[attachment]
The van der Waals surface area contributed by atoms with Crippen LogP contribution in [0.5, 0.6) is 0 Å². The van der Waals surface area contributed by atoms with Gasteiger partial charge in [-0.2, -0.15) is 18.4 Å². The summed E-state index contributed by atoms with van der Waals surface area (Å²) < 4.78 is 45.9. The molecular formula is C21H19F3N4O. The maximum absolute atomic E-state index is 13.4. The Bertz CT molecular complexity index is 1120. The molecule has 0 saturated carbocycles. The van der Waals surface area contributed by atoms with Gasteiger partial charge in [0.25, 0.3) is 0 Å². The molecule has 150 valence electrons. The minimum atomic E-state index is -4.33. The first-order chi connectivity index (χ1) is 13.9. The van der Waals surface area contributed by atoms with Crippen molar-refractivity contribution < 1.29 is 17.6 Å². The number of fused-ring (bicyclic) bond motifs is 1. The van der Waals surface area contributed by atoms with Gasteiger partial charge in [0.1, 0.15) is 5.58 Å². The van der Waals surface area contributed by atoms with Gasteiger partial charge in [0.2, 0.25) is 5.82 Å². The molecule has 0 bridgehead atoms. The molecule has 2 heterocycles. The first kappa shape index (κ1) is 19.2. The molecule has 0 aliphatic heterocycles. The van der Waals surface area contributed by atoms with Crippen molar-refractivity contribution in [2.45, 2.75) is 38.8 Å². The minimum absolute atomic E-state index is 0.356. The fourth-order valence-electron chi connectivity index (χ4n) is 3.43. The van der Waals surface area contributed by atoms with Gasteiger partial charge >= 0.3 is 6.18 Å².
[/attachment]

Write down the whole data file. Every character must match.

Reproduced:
The van der Waals surface area contributed by atoms with Crippen LogP contribution in [0.5, 0.6) is 0 Å². The van der Waals surface area contributed by atoms with Gasteiger partial charge in [-0.2, -0.15) is 18.4 Å². The summed E-state index contributed by atoms with van der Waals surface area (Å²) < 4.78 is 45.9. The molecular formula is C21H19F3N4O. The maximum absolute atomic E-state index is 13.4. The Bertz CT molecular complexity index is 1120. The molecule has 0 saturated carbocycles. The van der Waals surface area contributed by atoms with Gasteiger partial charge in [0.25, 0.3) is 0 Å². The molecule has 150 valence electrons. The minimum atomic E-state index is -4.33. The first-order chi connectivity index (χ1) is 13.9. The van der Waals surface area contributed by atoms with Crippen molar-refractivity contribution < 1.29 is 17.6 Å². The number of fused-ring (bicyclic) bond motifs is 1. The van der Waals surface area contributed by atoms with Gasteiger partial charge in [0.1, 0.15) is 5.58 Å². The van der Waals surface area contributed by atoms with Gasteiger partial charge in [0.2, 0.25) is 5.82 Å². The molecule has 0 bridgehead atoms. The molecule has 2 heterocycles. The first kappa shape index (κ1) is 19.2. The molecule has 0 aliphatic heterocycles. The van der Waals surface area contributed by atoms with Crippen molar-refractivity contribution in [2.45, 2.75) is 38.8 Å². The minimum absolute atomic E-state index is 0.356. The fourth-order valence-electron chi connectivity index (χ4n) is 3.43. The van der Waals surface area contributed by atoms with Gasteiger partial charge >= 0.3 is 6.18 Å².